Many advantages are claimed for learning environments that use multiple external representations (like graphs, tables, animations, etc.) but research assessing their impact on learning has produced mixed results.
My main contribution to this project was to develop a simulation-based learning environment (DEMIST, Design Environment for Multi-representational Instructional Simulation Technology) as a research platform and use it for further understanding of the use of multiple representations. During the design process, particular attention was put on an architecture suitable for this kind of learning environment (i.e. supporting the authoring of models for the simulation, instruction and interaction), on the user interface, and on the implementation of the conceptual framework that underlies the project.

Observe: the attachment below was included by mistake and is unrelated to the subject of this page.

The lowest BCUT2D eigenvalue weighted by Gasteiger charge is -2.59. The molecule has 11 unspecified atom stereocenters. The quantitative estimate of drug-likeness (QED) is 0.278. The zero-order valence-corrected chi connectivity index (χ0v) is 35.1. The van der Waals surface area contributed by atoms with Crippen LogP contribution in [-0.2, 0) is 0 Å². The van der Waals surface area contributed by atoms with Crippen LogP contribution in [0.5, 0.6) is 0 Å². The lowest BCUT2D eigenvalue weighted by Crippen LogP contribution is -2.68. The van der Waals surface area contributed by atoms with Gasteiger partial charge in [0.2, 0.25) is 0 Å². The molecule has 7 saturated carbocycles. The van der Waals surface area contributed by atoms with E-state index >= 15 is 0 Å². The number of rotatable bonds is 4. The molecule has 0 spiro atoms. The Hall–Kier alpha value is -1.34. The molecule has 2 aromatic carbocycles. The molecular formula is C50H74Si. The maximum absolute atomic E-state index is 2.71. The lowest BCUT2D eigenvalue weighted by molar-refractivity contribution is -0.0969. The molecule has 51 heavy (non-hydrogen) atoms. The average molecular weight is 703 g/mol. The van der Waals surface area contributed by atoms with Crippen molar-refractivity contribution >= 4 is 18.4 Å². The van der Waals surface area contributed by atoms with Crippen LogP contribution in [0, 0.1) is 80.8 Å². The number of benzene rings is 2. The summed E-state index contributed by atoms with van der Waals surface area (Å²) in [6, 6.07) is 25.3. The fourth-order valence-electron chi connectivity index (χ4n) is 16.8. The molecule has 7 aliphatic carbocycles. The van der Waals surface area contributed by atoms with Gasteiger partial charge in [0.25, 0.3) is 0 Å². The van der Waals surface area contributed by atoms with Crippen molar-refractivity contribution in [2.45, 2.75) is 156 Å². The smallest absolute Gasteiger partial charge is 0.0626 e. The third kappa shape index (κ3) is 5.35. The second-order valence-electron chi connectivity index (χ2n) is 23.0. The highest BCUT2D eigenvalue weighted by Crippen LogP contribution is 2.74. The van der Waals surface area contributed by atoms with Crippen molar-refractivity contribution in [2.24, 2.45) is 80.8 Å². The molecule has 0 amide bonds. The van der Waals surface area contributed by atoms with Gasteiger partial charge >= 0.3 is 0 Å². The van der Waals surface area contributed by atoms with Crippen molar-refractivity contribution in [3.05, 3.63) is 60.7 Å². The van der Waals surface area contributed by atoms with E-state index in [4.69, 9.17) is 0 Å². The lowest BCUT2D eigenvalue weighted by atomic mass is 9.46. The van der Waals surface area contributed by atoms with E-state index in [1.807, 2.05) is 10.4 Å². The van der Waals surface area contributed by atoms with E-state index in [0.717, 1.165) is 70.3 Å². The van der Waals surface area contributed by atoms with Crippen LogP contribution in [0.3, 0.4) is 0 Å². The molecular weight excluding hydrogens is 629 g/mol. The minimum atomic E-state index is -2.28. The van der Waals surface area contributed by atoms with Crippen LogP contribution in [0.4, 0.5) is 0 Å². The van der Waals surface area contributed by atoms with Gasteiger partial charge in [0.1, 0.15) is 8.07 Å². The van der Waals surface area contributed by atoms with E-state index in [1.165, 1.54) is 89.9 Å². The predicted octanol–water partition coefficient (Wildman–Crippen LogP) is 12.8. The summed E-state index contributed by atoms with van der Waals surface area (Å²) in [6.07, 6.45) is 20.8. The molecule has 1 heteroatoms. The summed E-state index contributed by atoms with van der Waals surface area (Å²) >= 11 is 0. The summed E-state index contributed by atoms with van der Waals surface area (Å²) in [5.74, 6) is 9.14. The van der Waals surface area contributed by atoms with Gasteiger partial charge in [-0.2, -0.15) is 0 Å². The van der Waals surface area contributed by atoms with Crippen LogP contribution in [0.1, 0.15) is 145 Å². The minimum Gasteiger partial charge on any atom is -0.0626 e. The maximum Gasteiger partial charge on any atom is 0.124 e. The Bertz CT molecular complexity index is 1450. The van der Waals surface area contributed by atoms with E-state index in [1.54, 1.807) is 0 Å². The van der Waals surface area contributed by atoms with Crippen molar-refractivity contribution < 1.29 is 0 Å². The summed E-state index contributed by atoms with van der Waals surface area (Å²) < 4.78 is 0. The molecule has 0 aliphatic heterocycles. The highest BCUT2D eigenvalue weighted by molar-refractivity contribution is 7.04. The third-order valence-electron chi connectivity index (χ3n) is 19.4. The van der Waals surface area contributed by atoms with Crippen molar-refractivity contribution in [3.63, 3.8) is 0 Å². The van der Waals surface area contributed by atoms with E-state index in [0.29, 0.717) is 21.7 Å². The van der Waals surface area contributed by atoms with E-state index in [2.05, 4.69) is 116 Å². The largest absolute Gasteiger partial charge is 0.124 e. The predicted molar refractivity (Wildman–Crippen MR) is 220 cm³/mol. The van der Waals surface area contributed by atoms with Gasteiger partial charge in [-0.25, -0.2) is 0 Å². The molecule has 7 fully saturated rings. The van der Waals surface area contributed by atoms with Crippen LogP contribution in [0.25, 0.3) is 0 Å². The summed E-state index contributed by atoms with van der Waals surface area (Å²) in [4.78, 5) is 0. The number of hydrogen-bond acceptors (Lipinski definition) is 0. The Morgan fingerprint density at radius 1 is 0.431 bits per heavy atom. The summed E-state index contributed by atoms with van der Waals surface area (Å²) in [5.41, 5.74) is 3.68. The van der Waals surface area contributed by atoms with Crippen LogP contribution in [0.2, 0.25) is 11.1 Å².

The DeFT framework (Design, Functions, Tasks) requires an extensive and flexible manipulation of design parameters such as number of maximum or co-present representations, degree of support for learners' translation across representations, etc. During this project, I also designed, ran and analysed lab-based experiments to examine the complexity of information processing faced by users when learning with multiple representations.